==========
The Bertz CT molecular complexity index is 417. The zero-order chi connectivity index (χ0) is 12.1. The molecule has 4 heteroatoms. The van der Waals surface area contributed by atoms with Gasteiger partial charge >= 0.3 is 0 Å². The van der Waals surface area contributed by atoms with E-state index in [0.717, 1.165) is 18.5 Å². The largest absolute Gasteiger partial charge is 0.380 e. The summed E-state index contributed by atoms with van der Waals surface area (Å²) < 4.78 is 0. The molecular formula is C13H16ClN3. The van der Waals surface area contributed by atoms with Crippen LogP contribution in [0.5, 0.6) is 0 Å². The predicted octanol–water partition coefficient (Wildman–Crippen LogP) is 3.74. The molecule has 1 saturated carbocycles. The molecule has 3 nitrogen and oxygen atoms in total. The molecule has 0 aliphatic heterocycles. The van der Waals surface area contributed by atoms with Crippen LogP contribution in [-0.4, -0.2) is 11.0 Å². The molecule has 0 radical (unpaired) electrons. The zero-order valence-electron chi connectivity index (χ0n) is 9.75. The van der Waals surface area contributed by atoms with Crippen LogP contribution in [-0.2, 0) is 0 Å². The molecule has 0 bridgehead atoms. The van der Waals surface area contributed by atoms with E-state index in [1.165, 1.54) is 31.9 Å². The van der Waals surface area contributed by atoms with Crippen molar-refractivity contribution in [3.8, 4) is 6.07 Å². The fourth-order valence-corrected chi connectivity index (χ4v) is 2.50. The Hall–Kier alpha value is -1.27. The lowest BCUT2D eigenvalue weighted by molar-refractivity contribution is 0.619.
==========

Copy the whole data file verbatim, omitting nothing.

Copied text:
The Bertz CT molecular complexity index is 417. The zero-order chi connectivity index (χ0) is 12.1. The molecule has 4 heteroatoms. The van der Waals surface area contributed by atoms with Gasteiger partial charge >= 0.3 is 0 Å². The van der Waals surface area contributed by atoms with E-state index in [0.717, 1.165) is 18.5 Å². The largest absolute Gasteiger partial charge is 0.380 e. The summed E-state index contributed by atoms with van der Waals surface area (Å²) < 4.78 is 0. The molecular formula is C13H16ClN3. The van der Waals surface area contributed by atoms with Crippen LogP contribution in [0.5, 0.6) is 0 Å². The predicted octanol–water partition coefficient (Wildman–Crippen LogP) is 3.74. The molecule has 1 saturated carbocycles. The molecule has 3 nitrogen and oxygen atoms in total. The molecule has 0 aliphatic heterocycles. The van der Waals surface area contributed by atoms with Crippen LogP contribution in [-0.4, -0.2) is 11.0 Å². The molecule has 0 radical (unpaired) electrons. The zero-order valence-electron chi connectivity index (χ0n) is 9.75. The van der Waals surface area contributed by atoms with Crippen LogP contribution in [-0.2, 0) is 0 Å². The molecule has 0 bridgehead atoms. The van der Waals surface area contributed by atoms with E-state index in [1.165, 1.54) is 31.9 Å². The van der Waals surface area contributed by atoms with Crippen molar-refractivity contribution in [3.8, 4) is 6.07 Å². The fourth-order valence-corrected chi connectivity index (χ4v) is 2.50. The Hall–Kier alpha value is -1.27. The lowest BCUT2D eigenvalue weighted by molar-refractivity contribution is 0.619.